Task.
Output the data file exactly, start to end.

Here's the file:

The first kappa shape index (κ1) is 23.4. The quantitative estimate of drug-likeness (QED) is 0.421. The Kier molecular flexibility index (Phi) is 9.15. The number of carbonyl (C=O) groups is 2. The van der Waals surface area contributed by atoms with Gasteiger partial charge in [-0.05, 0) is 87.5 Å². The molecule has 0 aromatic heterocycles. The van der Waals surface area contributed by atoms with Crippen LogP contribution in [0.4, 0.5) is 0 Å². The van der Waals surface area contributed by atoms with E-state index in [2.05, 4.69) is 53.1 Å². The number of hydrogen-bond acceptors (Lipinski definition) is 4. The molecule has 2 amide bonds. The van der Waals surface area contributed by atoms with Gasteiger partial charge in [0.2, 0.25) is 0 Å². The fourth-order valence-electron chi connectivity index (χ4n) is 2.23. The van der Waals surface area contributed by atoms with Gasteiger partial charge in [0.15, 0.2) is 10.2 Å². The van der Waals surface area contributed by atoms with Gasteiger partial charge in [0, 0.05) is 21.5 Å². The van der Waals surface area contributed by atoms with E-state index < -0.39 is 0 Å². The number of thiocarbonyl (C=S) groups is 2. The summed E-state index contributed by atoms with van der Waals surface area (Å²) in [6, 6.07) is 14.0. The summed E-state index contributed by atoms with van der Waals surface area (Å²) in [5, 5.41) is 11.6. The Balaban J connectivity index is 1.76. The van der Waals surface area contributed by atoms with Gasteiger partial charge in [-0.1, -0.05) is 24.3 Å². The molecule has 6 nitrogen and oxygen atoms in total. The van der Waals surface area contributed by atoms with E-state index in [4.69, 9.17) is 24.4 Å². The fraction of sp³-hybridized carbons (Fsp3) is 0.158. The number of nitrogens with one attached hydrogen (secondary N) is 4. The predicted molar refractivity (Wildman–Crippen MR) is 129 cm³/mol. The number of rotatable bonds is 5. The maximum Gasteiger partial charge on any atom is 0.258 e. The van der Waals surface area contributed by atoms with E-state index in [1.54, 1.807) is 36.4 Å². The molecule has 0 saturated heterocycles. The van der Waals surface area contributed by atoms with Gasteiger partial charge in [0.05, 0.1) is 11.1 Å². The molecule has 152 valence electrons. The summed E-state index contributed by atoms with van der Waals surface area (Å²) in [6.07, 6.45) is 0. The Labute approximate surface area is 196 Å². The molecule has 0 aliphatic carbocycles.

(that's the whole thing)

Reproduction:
The first kappa shape index (κ1) is 23.4. The quantitative estimate of drug-likeness (QED) is 0.421. The Kier molecular flexibility index (Phi) is 9.15. The number of carbonyl (C=O) groups is 2. The van der Waals surface area contributed by atoms with Gasteiger partial charge in [-0.05, 0) is 87.5 Å². The molecule has 0 aromatic heterocycles. The van der Waals surface area contributed by atoms with Crippen LogP contribution in [0.4, 0.5) is 0 Å². The van der Waals surface area contributed by atoms with E-state index in [2.05, 4.69) is 53.1 Å². The number of hydrogen-bond acceptors (Lipinski definition) is 4. The molecule has 2 amide bonds. The van der Waals surface area contributed by atoms with Gasteiger partial charge in [0.2, 0.25) is 0 Å². The fourth-order valence-electron chi connectivity index (χ4n) is 2.23. The van der Waals surface area contributed by atoms with Gasteiger partial charge in [0.15, 0.2) is 10.2 Å². The van der Waals surface area contributed by atoms with Gasteiger partial charge in [0, 0.05) is 21.5 Å². The van der Waals surface area contributed by atoms with E-state index < -0.39 is 0 Å². The number of thiocarbonyl (C=S) groups is 2. The summed E-state index contributed by atoms with van der Waals surface area (Å²) in [6, 6.07) is 14.0. The summed E-state index contributed by atoms with van der Waals surface area (Å²) in [5, 5.41) is 11.6. The Balaban J connectivity index is 1.76. The van der Waals surface area contributed by atoms with Gasteiger partial charge in [-0.1, -0.05) is 24.3 Å². The molecule has 6 nitrogen and oxygen atoms in total. The van der Waals surface area contributed by atoms with E-state index in [4.69, 9.17) is 24.4 Å². The fraction of sp³-hybridized carbons (Fsp3) is 0.158. The number of nitrogens with one attached hydrogen (secondary N) is 4. The predicted molar refractivity (Wildman–Crippen MR) is 129 cm³/mol. The number of rotatable bonds is 5. The maximum Gasteiger partial charge on any atom is 0.258 e. The van der Waals surface area contributed by atoms with E-state index in [1.54, 1.807) is 36.4 Å². The molecule has 0 saturated heterocycles. The van der Waals surface area contributed by atoms with Gasteiger partial charge in [0.05, 0.1) is 11.1 Å². The molecule has 152 valence electrons. The summed E-state index contributed by atoms with van der Waals surface area (Å²) in [6.07, 6.45) is 0. The Labute approximate surface area is 196 Å². The molecule has 0 aliphatic carbocycles.